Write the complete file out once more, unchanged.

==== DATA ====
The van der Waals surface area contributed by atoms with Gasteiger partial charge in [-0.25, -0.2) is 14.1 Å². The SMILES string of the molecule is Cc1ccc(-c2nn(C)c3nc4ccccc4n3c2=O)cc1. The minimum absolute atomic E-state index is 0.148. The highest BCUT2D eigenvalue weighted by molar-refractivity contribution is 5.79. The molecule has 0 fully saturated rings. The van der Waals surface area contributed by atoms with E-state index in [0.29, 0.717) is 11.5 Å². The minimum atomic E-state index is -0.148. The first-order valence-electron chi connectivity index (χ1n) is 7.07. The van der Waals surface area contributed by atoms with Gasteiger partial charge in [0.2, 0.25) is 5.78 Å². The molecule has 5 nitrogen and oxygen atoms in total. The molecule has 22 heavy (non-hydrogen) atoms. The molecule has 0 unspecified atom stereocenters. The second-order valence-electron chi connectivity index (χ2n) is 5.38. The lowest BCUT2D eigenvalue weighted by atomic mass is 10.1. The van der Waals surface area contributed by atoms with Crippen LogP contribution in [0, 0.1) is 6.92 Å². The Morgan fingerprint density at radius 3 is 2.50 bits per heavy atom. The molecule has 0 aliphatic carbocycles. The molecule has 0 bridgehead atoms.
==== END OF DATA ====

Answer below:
The van der Waals surface area contributed by atoms with Gasteiger partial charge in [-0.25, -0.2) is 14.1 Å². The SMILES string of the molecule is Cc1ccc(-c2nn(C)c3nc4ccccc4n3c2=O)cc1. The minimum absolute atomic E-state index is 0.148. The highest BCUT2D eigenvalue weighted by molar-refractivity contribution is 5.79. The molecule has 0 fully saturated rings. The van der Waals surface area contributed by atoms with E-state index in [0.29, 0.717) is 11.5 Å². The minimum atomic E-state index is -0.148. The first-order valence-electron chi connectivity index (χ1n) is 7.07. The van der Waals surface area contributed by atoms with Gasteiger partial charge in [0.2, 0.25) is 5.78 Å². The molecule has 5 nitrogen and oxygen atoms in total. The molecule has 22 heavy (non-hydrogen) atoms. The molecule has 0 unspecified atom stereocenters. The second-order valence-electron chi connectivity index (χ2n) is 5.38. The lowest BCUT2D eigenvalue weighted by atomic mass is 10.1. The van der Waals surface area contributed by atoms with Crippen LogP contribution in [0, 0.1) is 6.92 Å². The Morgan fingerprint density at radius 3 is 2.50 bits per heavy atom. The molecule has 0 aliphatic carbocycles. The molecule has 0 bridgehead atoms.